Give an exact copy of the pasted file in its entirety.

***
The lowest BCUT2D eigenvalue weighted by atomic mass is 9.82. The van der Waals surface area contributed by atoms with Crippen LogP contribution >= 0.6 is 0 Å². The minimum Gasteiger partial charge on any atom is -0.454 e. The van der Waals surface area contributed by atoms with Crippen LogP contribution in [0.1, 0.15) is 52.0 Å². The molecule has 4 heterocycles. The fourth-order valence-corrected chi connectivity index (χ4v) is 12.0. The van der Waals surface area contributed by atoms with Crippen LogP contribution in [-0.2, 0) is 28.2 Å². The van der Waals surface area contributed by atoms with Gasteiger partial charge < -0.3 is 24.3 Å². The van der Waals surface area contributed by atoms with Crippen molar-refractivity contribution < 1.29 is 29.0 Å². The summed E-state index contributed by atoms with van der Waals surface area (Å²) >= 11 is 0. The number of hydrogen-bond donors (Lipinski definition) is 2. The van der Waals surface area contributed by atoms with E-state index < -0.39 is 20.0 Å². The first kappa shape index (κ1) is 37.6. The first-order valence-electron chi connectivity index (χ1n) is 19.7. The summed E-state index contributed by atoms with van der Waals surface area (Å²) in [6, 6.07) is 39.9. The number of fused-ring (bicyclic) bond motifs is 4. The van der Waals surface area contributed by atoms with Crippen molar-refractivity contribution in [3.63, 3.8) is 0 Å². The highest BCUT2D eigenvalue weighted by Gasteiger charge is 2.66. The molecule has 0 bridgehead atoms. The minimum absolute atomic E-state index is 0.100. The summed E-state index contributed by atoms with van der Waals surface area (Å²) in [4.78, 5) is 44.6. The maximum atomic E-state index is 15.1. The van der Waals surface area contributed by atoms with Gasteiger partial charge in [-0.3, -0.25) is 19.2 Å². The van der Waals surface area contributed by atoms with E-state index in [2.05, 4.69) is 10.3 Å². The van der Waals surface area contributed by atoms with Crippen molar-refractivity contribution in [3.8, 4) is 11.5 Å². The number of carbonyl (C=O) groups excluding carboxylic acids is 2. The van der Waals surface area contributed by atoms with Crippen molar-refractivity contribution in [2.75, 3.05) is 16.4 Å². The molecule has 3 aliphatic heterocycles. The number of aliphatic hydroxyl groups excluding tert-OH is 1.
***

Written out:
The lowest BCUT2D eigenvalue weighted by atomic mass is 9.82. The van der Waals surface area contributed by atoms with Crippen LogP contribution >= 0.6 is 0 Å². The minimum Gasteiger partial charge on any atom is -0.454 e. The van der Waals surface area contributed by atoms with Crippen LogP contribution in [0.1, 0.15) is 52.0 Å². The molecule has 4 heterocycles. The fourth-order valence-corrected chi connectivity index (χ4v) is 12.0. The van der Waals surface area contributed by atoms with Crippen LogP contribution in [-0.2, 0) is 28.2 Å². The van der Waals surface area contributed by atoms with Gasteiger partial charge < -0.3 is 24.3 Å². The van der Waals surface area contributed by atoms with Crippen molar-refractivity contribution < 1.29 is 29.0 Å². The summed E-state index contributed by atoms with van der Waals surface area (Å²) >= 11 is 0. The number of hydrogen-bond donors (Lipinski definition) is 2. The van der Waals surface area contributed by atoms with E-state index < -0.39 is 20.0 Å². The first kappa shape index (κ1) is 37.6. The first-order valence-electron chi connectivity index (χ1n) is 19.7. The summed E-state index contributed by atoms with van der Waals surface area (Å²) in [6, 6.07) is 39.9. The number of fused-ring (bicyclic) bond motifs is 4. The van der Waals surface area contributed by atoms with Crippen molar-refractivity contribution in [3.63, 3.8) is 0 Å². The highest BCUT2D eigenvalue weighted by Gasteiger charge is 2.66. The molecule has 0 bridgehead atoms. The minimum absolute atomic E-state index is 0.100. The summed E-state index contributed by atoms with van der Waals surface area (Å²) in [4.78, 5) is 44.6. The maximum atomic E-state index is 15.1. The van der Waals surface area contributed by atoms with Gasteiger partial charge in [-0.3, -0.25) is 19.2 Å². The van der Waals surface area contributed by atoms with E-state index in [2.05, 4.69) is 10.3 Å². The van der Waals surface area contributed by atoms with Crippen molar-refractivity contribution in [3.8, 4) is 11.5 Å². The number of carbonyl (C=O) groups excluding carboxylic acids is 2. The van der Waals surface area contributed by atoms with Crippen molar-refractivity contribution in [2.75, 3.05) is 16.4 Å². The molecule has 3 aliphatic heterocycles. The number of aliphatic hydroxyl groups excluding tert-OH is 1.